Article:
It doesn't even have to be a parked domain name. In 1997 Athletics New Zealand registered and uses it to promote athletics. I happen to have registered in 2006 and have a fairly small and trivial website on the name. It would be wrong for my little website to be able to block Athletics New Zealand from obtaining

There is also the suggestion that the existence of registered trademarks should give priority. Where the domain name is “fanciful” this could be reasonable, but where a generic English word has been registered the existing DRS provisions are sufficient and failing action under that policy it can be assumed that the registrant using the name in accordance with its dictionary meaning has a legitimate interest in the name.

I could swear I read a submission to this consultation (which I can no longer locate) where it was pointed out that for domains first registered before the current shared registry service was implemented that the creation date in the Whois database may be incorrect. I would imagine that the number of domain names that have been continuously registered for that length of time and have competing registrations would be fairly small and where there are competing registrations from that era I'd suggest that registration dates could be sorted out manually.

9. Question 9.

Should the Domain Name Commission consider extending its Dispute Resolution Service

for a limited period to cover particular sub-domains when considering whether a name

registered at the second level infringes a complainant’s rights?


There may be some confusion in the short term until people become used to the new naming scheme. This proposal would help reduce confusion during that period.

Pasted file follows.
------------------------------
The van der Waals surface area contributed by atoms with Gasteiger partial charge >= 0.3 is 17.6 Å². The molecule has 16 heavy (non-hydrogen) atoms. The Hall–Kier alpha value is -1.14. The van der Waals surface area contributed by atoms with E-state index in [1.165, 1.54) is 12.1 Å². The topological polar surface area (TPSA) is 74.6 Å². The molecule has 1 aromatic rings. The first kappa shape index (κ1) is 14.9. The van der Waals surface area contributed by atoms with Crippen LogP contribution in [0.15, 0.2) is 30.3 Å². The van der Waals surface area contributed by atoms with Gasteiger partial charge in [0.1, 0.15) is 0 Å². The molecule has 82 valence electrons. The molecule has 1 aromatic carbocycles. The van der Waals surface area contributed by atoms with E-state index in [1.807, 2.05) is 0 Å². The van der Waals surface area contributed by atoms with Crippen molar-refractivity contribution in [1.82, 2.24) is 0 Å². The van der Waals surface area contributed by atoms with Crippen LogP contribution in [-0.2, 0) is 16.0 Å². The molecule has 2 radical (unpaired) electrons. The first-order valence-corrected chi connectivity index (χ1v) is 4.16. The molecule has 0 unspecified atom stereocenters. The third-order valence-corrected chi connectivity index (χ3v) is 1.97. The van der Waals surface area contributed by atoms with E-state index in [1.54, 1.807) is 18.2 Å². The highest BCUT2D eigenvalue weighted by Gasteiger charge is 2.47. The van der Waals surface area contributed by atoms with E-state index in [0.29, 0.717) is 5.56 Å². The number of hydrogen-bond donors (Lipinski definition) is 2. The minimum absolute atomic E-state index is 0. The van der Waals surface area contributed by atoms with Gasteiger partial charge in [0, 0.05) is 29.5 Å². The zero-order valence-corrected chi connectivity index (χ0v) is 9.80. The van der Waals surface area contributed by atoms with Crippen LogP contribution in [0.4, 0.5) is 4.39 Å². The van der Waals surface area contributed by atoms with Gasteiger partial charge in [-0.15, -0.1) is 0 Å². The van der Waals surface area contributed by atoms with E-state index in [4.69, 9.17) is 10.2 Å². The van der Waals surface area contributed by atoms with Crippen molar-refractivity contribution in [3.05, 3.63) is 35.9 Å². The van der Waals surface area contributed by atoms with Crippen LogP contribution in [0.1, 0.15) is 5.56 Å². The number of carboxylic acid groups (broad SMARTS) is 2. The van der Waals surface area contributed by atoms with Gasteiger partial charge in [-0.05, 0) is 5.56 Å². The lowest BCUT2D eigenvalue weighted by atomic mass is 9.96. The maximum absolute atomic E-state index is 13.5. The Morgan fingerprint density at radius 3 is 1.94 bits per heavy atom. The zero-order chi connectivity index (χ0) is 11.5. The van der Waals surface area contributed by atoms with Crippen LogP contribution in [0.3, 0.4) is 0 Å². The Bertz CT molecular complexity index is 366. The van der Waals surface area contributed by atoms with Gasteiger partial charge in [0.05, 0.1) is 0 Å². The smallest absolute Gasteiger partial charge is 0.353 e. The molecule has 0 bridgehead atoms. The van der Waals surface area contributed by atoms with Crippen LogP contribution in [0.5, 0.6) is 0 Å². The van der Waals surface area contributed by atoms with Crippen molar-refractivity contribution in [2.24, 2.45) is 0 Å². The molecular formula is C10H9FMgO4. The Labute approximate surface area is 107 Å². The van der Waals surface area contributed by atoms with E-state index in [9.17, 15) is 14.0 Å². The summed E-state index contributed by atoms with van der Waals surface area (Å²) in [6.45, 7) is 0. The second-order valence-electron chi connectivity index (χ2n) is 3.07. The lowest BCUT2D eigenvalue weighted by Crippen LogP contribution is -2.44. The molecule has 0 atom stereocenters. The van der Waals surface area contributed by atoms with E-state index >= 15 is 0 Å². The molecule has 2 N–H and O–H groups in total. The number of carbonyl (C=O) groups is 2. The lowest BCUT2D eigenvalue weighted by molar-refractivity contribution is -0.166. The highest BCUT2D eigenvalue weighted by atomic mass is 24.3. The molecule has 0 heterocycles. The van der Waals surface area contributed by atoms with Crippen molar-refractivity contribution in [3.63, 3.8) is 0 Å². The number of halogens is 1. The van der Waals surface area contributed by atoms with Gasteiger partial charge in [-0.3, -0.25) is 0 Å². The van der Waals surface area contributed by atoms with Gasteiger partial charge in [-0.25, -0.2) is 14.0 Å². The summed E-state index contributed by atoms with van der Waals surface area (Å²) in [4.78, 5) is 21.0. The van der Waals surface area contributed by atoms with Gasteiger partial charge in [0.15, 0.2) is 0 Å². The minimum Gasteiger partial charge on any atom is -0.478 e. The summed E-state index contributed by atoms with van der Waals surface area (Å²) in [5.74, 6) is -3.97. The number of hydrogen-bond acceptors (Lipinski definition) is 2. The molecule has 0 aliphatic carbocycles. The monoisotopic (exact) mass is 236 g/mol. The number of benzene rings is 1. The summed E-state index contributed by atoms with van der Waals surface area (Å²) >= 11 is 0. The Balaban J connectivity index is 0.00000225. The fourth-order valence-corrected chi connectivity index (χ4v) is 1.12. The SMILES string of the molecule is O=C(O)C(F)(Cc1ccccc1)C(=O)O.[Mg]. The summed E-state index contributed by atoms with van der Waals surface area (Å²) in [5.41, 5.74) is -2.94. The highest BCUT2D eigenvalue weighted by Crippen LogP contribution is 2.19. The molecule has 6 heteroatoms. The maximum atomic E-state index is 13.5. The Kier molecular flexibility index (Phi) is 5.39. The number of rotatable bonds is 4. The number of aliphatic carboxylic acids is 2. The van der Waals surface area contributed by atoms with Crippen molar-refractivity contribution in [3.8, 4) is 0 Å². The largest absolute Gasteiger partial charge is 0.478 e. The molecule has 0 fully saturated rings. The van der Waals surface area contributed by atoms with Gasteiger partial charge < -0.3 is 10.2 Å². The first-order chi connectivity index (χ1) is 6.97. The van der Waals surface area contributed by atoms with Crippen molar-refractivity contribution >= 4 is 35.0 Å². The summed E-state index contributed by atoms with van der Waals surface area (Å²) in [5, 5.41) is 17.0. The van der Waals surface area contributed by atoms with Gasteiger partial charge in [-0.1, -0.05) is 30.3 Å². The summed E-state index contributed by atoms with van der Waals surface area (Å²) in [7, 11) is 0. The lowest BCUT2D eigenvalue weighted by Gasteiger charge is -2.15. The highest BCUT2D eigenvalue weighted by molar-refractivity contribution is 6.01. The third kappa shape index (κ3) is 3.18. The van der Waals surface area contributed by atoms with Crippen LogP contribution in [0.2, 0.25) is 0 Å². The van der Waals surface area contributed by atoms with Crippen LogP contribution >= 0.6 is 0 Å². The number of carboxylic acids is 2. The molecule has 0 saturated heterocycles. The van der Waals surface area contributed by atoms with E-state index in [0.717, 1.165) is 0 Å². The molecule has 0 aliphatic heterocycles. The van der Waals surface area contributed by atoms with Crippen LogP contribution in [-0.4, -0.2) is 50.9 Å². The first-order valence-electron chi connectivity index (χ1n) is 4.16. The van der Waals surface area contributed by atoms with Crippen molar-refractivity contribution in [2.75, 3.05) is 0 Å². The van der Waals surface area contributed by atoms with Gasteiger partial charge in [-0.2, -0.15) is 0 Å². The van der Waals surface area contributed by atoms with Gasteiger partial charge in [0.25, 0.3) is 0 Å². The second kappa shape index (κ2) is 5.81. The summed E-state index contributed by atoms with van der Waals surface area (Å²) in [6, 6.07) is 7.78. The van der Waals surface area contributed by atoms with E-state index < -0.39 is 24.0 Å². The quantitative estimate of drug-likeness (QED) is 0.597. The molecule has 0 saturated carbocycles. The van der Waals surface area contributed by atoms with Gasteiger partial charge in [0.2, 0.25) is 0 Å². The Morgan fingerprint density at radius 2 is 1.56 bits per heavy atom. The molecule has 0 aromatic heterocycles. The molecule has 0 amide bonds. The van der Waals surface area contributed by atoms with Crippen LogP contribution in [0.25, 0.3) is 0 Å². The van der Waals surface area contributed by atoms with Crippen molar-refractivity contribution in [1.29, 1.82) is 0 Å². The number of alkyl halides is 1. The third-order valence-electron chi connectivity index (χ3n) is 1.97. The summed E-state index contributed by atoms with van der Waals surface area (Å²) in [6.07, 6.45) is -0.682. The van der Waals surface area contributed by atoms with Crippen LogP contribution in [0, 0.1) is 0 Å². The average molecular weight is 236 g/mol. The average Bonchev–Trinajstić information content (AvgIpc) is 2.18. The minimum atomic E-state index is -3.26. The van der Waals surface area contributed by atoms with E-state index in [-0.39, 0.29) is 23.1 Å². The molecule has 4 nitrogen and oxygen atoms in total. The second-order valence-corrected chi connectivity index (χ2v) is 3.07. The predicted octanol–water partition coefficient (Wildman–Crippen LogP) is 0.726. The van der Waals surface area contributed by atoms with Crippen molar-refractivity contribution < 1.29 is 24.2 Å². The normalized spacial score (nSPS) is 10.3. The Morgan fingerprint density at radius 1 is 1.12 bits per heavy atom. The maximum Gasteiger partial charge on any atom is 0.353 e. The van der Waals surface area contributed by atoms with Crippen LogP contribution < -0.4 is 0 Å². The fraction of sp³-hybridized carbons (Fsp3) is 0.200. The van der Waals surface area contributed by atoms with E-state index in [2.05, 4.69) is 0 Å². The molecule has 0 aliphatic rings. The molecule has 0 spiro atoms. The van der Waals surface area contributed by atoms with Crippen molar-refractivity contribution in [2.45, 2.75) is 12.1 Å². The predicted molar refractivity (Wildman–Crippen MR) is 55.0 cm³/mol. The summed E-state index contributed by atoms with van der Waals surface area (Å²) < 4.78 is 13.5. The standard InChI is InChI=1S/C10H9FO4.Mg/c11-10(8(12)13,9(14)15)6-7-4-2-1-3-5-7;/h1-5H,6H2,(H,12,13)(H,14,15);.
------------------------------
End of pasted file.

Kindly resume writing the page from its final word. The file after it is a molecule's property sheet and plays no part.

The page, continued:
Two years seems a reasonable period to give this protection.

10. Question 10.

Is the approach as outlined in the proposed amended policy in Appendix C appropriate?


It seems balanced and gives the registrant reasonable opportunity to comply.

Where a registrant is selling subdomains it might be reasonable to give them a very few more days to respond to a DRS. This would be to give them time to contact their customer and give the third party the opportunity to lodge a response.

11. Question 11

Are there any other comments you would like to make relating to this consultation?

I'm a little worried about registration dates and hence expiry dates of the new domains registered during the sunrise period. I assume that the default would be that they are all registered at the same time as .nz goes live. I'd like to propose that they should either expire on the same day in the month as the original domain name for ease of renewal by the registrant or should expire 15 days offset from the original domain name to avoid them both expiring at the same time following an accidental failure to renew.